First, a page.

“The Stories of Ray Bradbury—a 1,112-page Everyman’s Library anthology to be published April 6, a few months ahead of its author’s 90th birthday on Aug. 22,” begins the Wall Street Journal’s profile of Ray Bradbury.
It’s a nice gloss of Ray’s life, and I know LASFS members will be especially pleased to discover the club has been mentioned in the Journal’s prestigious pages:
When the would-be writer graduated from high school in 1938, his family had no money to send him to college. Mr. Bradbury educated himself in the public library. He sold newspapers at a street-corner newsstand. And he joined the Los Angeles Science Fiction League, which met downtown at Clifton’s Cafeteria.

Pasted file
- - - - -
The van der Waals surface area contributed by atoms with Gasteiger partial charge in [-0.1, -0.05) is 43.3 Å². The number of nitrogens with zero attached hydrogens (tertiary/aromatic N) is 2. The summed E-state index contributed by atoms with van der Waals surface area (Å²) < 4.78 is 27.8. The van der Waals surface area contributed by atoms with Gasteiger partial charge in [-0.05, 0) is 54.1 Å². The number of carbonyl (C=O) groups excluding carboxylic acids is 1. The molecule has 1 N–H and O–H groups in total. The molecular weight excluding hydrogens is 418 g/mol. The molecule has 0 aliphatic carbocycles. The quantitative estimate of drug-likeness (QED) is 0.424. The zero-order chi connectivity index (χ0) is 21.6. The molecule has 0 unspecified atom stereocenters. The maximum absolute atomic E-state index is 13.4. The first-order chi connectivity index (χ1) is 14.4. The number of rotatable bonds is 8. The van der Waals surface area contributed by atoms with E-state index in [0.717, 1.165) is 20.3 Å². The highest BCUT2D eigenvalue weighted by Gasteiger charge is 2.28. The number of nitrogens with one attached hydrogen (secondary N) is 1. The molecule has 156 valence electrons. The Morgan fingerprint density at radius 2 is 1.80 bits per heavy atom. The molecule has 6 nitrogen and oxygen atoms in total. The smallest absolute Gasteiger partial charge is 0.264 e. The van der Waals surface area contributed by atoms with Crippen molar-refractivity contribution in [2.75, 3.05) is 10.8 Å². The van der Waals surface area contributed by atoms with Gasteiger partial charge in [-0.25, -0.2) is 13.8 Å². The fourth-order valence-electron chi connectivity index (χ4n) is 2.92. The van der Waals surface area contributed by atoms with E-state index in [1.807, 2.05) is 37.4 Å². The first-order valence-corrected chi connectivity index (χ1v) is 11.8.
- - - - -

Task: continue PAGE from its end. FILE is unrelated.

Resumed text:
“We were all loners,” he says of the 30 people in that group, whose ranks included such other future-famous scribes as Robert Heinlein and Leigh Brackett. “We were all lonely. We believed what we believed, and the society didn’t believe in what we believed.”
[Thanks to John King Tarpinian for the link.]